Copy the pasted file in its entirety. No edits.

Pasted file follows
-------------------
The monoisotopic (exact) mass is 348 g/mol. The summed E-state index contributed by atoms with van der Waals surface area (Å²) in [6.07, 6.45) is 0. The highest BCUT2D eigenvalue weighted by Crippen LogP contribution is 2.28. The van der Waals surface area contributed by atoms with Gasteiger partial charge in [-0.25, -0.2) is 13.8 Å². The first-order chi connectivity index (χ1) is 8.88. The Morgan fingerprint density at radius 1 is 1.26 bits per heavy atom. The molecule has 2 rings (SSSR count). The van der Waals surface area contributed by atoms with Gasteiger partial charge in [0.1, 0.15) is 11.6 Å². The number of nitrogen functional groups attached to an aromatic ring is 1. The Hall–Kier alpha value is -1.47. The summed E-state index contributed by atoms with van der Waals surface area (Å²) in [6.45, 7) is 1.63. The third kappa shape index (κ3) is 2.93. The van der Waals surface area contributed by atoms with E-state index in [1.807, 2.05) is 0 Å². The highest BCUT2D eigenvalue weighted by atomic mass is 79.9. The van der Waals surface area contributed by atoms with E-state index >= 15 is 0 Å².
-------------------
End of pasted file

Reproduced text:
The monoisotopic (exact) mass is 348 g/mol. The summed E-state index contributed by atoms with van der Waals surface area (Å²) in [6.07, 6.45) is 0. The highest BCUT2D eigenvalue weighted by Crippen LogP contribution is 2.28. The van der Waals surface area contributed by atoms with Gasteiger partial charge in [-0.25, -0.2) is 13.8 Å². The first-order chi connectivity index (χ1) is 8.88. The Morgan fingerprint density at radius 1 is 1.26 bits per heavy atom. The molecule has 2 rings (SSSR count). The van der Waals surface area contributed by atoms with Gasteiger partial charge in [0.1, 0.15) is 11.6 Å². The number of nitrogen functional groups attached to an aromatic ring is 1. The Hall–Kier alpha value is -1.47. The summed E-state index contributed by atoms with van der Waals surface area (Å²) in [6.45, 7) is 1.63. The third kappa shape index (κ3) is 2.93. The van der Waals surface area contributed by atoms with E-state index in [1.807, 2.05) is 0 Å². The highest BCUT2D eigenvalue weighted by atomic mass is 79.9. The van der Waals surface area contributed by atoms with E-state index >= 15 is 0 Å².